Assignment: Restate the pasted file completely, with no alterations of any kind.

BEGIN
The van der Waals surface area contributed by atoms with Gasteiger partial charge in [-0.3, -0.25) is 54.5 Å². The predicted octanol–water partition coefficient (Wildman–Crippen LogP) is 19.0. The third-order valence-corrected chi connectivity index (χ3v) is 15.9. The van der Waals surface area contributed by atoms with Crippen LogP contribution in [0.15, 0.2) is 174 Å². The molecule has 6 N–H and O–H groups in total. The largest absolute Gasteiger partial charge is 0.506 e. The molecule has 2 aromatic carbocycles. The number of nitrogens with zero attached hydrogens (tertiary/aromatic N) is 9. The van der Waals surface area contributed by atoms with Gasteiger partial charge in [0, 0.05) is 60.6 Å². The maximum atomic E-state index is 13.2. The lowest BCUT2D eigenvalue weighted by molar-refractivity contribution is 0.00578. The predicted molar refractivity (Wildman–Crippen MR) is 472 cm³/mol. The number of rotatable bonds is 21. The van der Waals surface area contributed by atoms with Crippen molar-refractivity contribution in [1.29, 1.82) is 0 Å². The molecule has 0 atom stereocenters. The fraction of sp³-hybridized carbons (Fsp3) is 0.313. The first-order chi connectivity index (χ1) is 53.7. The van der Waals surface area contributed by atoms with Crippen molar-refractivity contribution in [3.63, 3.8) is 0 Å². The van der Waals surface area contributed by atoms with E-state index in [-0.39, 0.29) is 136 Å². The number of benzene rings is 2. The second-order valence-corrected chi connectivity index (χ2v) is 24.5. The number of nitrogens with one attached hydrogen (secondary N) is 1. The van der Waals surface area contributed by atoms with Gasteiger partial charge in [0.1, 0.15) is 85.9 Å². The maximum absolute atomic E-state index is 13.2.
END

The van der Waals surface area contributed by atoms with Gasteiger partial charge in [-0.3, -0.25) is 54.5 Å². The predicted octanol–water partition coefficient (Wildman–Crippen LogP) is 19.0. The third-order valence-corrected chi connectivity index (χ3v) is 15.9. The van der Waals surface area contributed by atoms with Crippen LogP contribution in [0.15, 0.2) is 174 Å². The molecule has 6 N–H and O–H groups in total. The largest absolute Gasteiger partial charge is 0.506 e. The molecule has 2 aromatic carbocycles. The number of nitrogens with zero attached hydrogens (tertiary/aromatic N) is 9. The van der Waals surface area contributed by atoms with Gasteiger partial charge in [0, 0.05) is 60.6 Å². The maximum atomic E-state index is 13.2. The lowest BCUT2D eigenvalue weighted by molar-refractivity contribution is 0.00578. The predicted molar refractivity (Wildman–Crippen MR) is 472 cm³/mol. The number of rotatable bonds is 21. The van der Waals surface area contributed by atoms with Crippen molar-refractivity contribution in [1.29, 1.82) is 0 Å². The molecule has 0 atom stereocenters. The fraction of sp³-hybridized carbons (Fsp3) is 0.313. The first-order chi connectivity index (χ1) is 53.7. The van der Waals surface area contributed by atoms with Crippen molar-refractivity contribution in [3.63, 3.8) is 0 Å². The van der Waals surface area contributed by atoms with E-state index in [-0.39, 0.29) is 136 Å². The number of benzene rings is 2. The second-order valence-corrected chi connectivity index (χ2v) is 24.5. The number of nitrogens with one attached hydrogen (secondary N) is 1. The van der Waals surface area contributed by atoms with Gasteiger partial charge in [0.1, 0.15) is 85.9 Å². The maximum absolute atomic E-state index is 13.2.